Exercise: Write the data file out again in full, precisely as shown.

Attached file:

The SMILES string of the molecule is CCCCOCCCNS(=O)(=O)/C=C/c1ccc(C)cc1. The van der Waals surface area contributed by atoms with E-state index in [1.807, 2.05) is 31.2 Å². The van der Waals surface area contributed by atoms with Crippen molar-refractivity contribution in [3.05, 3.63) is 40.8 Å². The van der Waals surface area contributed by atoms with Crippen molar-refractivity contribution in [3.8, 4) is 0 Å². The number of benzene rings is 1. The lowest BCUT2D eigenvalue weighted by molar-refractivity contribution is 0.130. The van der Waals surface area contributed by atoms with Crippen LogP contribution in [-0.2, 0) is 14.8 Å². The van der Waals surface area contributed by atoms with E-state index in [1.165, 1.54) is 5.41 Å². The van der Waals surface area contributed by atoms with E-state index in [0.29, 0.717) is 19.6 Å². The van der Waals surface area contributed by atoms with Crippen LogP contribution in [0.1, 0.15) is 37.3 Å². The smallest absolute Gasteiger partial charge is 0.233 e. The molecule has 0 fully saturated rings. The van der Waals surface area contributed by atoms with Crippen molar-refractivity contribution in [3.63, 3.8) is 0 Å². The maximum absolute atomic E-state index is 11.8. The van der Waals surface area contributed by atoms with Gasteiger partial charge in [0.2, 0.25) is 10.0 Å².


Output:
The SMILES string of the molecule is CCCCOCCCNS(=O)(=O)/C=C/c1ccc(C)cc1. The van der Waals surface area contributed by atoms with E-state index in [1.807, 2.05) is 31.2 Å². The van der Waals surface area contributed by atoms with Crippen molar-refractivity contribution in [3.05, 3.63) is 40.8 Å². The van der Waals surface area contributed by atoms with Crippen molar-refractivity contribution in [3.8, 4) is 0 Å². The number of benzene rings is 1. The lowest BCUT2D eigenvalue weighted by molar-refractivity contribution is 0.130. The van der Waals surface area contributed by atoms with Crippen LogP contribution in [-0.2, 0) is 14.8 Å². The van der Waals surface area contributed by atoms with E-state index in [1.165, 1.54) is 5.41 Å². The van der Waals surface area contributed by atoms with E-state index in [0.29, 0.717) is 19.6 Å². The van der Waals surface area contributed by atoms with Crippen LogP contribution in [0.1, 0.15) is 37.3 Å². The smallest absolute Gasteiger partial charge is 0.233 e. The molecule has 0 fully saturated rings. The van der Waals surface area contributed by atoms with Crippen molar-refractivity contribution in [3.63, 3.8) is 0 Å². The maximum absolute atomic E-state index is 11.8. The van der Waals surface area contributed by atoms with Gasteiger partial charge in [0.2, 0.25) is 10.0 Å².